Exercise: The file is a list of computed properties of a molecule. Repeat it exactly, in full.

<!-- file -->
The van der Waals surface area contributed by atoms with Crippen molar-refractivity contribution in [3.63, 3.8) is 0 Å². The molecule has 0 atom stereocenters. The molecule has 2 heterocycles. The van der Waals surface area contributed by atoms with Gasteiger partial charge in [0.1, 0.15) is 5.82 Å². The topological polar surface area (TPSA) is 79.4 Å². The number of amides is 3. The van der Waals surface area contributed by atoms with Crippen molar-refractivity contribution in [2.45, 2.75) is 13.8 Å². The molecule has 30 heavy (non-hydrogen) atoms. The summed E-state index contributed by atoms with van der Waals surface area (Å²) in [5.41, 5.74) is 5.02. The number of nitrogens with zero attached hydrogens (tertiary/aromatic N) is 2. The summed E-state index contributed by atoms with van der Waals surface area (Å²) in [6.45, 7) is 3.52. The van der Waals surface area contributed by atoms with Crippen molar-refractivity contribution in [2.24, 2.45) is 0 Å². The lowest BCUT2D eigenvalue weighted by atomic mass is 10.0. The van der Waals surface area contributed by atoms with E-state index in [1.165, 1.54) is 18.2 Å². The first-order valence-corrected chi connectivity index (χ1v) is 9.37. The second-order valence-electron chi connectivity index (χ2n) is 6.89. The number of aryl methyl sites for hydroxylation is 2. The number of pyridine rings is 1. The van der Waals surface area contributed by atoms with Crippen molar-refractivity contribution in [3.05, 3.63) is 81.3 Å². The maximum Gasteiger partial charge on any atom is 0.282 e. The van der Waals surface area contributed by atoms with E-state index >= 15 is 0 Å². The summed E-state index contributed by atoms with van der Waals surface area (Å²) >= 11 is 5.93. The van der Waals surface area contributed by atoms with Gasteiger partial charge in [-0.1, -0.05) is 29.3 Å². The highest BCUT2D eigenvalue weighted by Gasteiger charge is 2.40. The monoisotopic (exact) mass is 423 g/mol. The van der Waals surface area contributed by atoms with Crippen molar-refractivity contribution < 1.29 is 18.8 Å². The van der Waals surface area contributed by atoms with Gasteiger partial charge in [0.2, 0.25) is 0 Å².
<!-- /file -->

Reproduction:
The van der Waals surface area contributed by atoms with Crippen molar-refractivity contribution in [3.63, 3.8) is 0 Å². The molecule has 0 atom stereocenters. The molecule has 2 heterocycles. The van der Waals surface area contributed by atoms with Gasteiger partial charge in [0.1, 0.15) is 5.82 Å². The topological polar surface area (TPSA) is 79.4 Å². The number of amides is 3. The van der Waals surface area contributed by atoms with Crippen molar-refractivity contribution in [2.45, 2.75) is 13.8 Å². The molecule has 30 heavy (non-hydrogen) atoms. The summed E-state index contributed by atoms with van der Waals surface area (Å²) in [5.41, 5.74) is 5.02. The number of nitrogens with zero attached hydrogens (tertiary/aromatic N) is 2. The summed E-state index contributed by atoms with van der Waals surface area (Å²) in [6.45, 7) is 3.52. The van der Waals surface area contributed by atoms with Crippen molar-refractivity contribution in [2.24, 2.45) is 0 Å². The lowest BCUT2D eigenvalue weighted by atomic mass is 10.0. The van der Waals surface area contributed by atoms with E-state index in [1.165, 1.54) is 18.2 Å². The first-order valence-corrected chi connectivity index (χ1v) is 9.37. The second-order valence-electron chi connectivity index (χ2n) is 6.89. The number of aryl methyl sites for hydroxylation is 2. The number of pyridine rings is 1. The van der Waals surface area contributed by atoms with Crippen molar-refractivity contribution in [3.05, 3.63) is 81.3 Å². The maximum Gasteiger partial charge on any atom is 0.282 e. The van der Waals surface area contributed by atoms with E-state index >= 15 is 0 Å². The summed E-state index contributed by atoms with van der Waals surface area (Å²) >= 11 is 5.93. The van der Waals surface area contributed by atoms with Gasteiger partial charge in [-0.1, -0.05) is 29.3 Å². The highest BCUT2D eigenvalue weighted by Gasteiger charge is 2.40. The monoisotopic (exact) mass is 423 g/mol. The van der Waals surface area contributed by atoms with Crippen molar-refractivity contribution < 1.29 is 18.8 Å². The van der Waals surface area contributed by atoms with Gasteiger partial charge in [0.2, 0.25) is 0 Å².